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NIH Extramural Center Programs: Criteria for Initiation and Evaluation solicited and received comments in writing from the cancer center community (NCI, 1996). They began with the assumption that “cancer centers already had demonstrated that complex research strategies are feasible, and are poised to undertake novel multidisciplinary approaches to important new research opportunities” and envisioned the review as an opportunity to recommend improvements. They recommended that only two varieties of cancer centers be recognized (comprehensive cancer research center and cancer research center) rather than three (basic, clinical, and comprehensive). This was, in part, recognition that many basic centers were also involved in translational research and that most clinical centers included a strong basic research element. Equally important to the authors was inserting “research” into the title of the centers (i.e., cancer research centers), reflecting their view that research should remain the central emphasis of these centers and also the fact that core grants did not fund many of the other activities Congress and the public expected. The report took “comprehensive” to mean that the centers should perform basic, clinical, and population-based research, and it recommended that NCI provide a different mechanism for funding the education and training of biomedical researchers and health care professionals, public information services, and community service and outreach. Consistent with this view, it further recommended that centers be reviewed primarily for the quality of science and the value added by the Cancer Center core grants to the advancement of excellence in the areas of cancer research supported by NCI. The authors argued that, although a large part of a center grant supports infrastructure, these facilities should not be the primary basis of review. Rather, the cancer research that they facilitate should be the primary basis for evaluation. To that end they suggested a more stringent separation of review and program administration and more frequent use of center directors and senior faculty as reviewers. Among a number of suggestions for better use of available funds was a proposal that funding for the lowest ranked centers in each renewal cycle be phased out over a three-year period. “Advancing Translational Cancer Research: A Vision of the Cancer Center and SPORE Programs of the Future” (2003) This February 2003 report by a subcommittee of the National Cancer Advisory Board was the result of a new institute director’s request for advice on how the P30 (core) and P50 (specialized research) center awards might best be used to increase discovery and maximize translation into practice during he period of modest budget growth expected to follow the five-year budget doubling effort of FY1999 to FY2003 (NCAB, 2003). About half the working group’s members were directors or senior staff at cancer centers, and a major source of information for the group was a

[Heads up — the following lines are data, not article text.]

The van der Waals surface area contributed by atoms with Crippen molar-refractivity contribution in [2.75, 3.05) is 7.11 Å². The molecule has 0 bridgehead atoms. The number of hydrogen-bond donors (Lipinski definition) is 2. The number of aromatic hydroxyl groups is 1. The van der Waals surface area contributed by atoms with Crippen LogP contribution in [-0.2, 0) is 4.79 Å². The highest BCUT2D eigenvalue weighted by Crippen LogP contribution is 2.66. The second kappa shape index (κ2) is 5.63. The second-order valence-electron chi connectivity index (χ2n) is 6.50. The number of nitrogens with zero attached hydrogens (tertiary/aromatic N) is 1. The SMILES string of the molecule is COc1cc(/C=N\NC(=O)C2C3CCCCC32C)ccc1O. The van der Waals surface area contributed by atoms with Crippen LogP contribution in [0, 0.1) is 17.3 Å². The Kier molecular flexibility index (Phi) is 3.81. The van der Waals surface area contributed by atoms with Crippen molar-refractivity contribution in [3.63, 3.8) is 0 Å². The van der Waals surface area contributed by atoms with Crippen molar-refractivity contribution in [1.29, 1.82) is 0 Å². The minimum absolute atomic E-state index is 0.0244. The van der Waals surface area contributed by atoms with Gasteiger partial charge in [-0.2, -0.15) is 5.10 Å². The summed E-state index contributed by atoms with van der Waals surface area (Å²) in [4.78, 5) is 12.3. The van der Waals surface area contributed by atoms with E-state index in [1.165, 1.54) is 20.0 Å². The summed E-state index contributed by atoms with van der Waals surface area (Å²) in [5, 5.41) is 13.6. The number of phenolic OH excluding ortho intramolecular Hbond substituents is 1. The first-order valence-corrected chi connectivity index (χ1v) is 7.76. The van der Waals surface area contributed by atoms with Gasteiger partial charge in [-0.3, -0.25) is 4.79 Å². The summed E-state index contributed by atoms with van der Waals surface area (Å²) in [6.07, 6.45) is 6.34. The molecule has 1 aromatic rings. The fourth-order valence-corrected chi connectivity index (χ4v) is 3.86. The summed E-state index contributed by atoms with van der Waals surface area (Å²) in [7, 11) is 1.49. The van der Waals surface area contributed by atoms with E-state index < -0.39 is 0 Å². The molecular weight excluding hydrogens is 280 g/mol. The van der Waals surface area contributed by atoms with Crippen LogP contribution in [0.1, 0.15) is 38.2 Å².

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NIH Extramural Center Programs: Criteria for Initiation and Evaluation survey it conducted of P30 cancer center directors. Among other data, the survey reported the total research and operating budgets of the centers and their sources of funding. Total non-P30 research support to investigators at these centers was in excess of $1.5 billion annually, more than 10 times the amount of the P30 awards themselves. Additional income from the centers’ home institution, gifts, and state and local governments totaled more than $660 million. The centers also reported having seen more than 1,100,000 newly diagnosed cancer patients over the previous five years and having enrolled nearly 30,000 patients in clinical trials in the previous year. The centers’ training activities encompassed more than 9,000 basic scientists, 3,800 clinical fellows, and 3,000 oncology nurses in the previous five years. Last, the survey revealed that more than 2,500 patents had been issued to centers or center-affiliated scientists in the past five years. NCI’s P50 grants are called Specialized Programs of Research Excellence (SPOREs). They focus on organ-site-specific cancers (breast, prostate, lung, etc.) and fund not just infrastructure but specific research projects. The program began in 1992 and included 44 awards covering 11 organ sites by FY2003. The working group pointed out that this rate of growth is unsustainable, and it was also concerned about possible duplication of activities already funded by P30 grants, particularly because 41 of the 44 P50 awards were to institutions with P30 core grants. The report recommended slowing the growth of SPOREs, increasing the budget of the Cancer Center Program, and mandating that SPOREs located at a cancer center should function as a component of that center. Other suggestions for NCI included encouraging and funding centers to develop and test novel methods for disseminating new knowledge, allowing P30 grant holders to provide partial salary support to physicians with major clinical responsibilities, and developing improved and quantifiable metrics for both making individual awards and for evaluating the P30 and P50 programs. NATIONAL INSTITUTE OF ARTHRITIS AND MUSCULOSKELETAL DISEASES In 1997 the Director of the National Institute of Arthritis and Musculoskeletal Diseases (NIAMS) presented the NIAMS National Advisory Council with a plan for external review of the institute’s center program. After approval by the Council, he appointed a 13-member working group comprised of investigators affiliated with NIAMS centers and investigators without such connections. The group developed a clear definition of issues, which were then addressed by a second working group, similar in composition to the first. Working Group II reviewed extensive background materials provided by the NIAMS staff and was briefed by representatives of other institutes on their respective center programs. A questionnaire ad-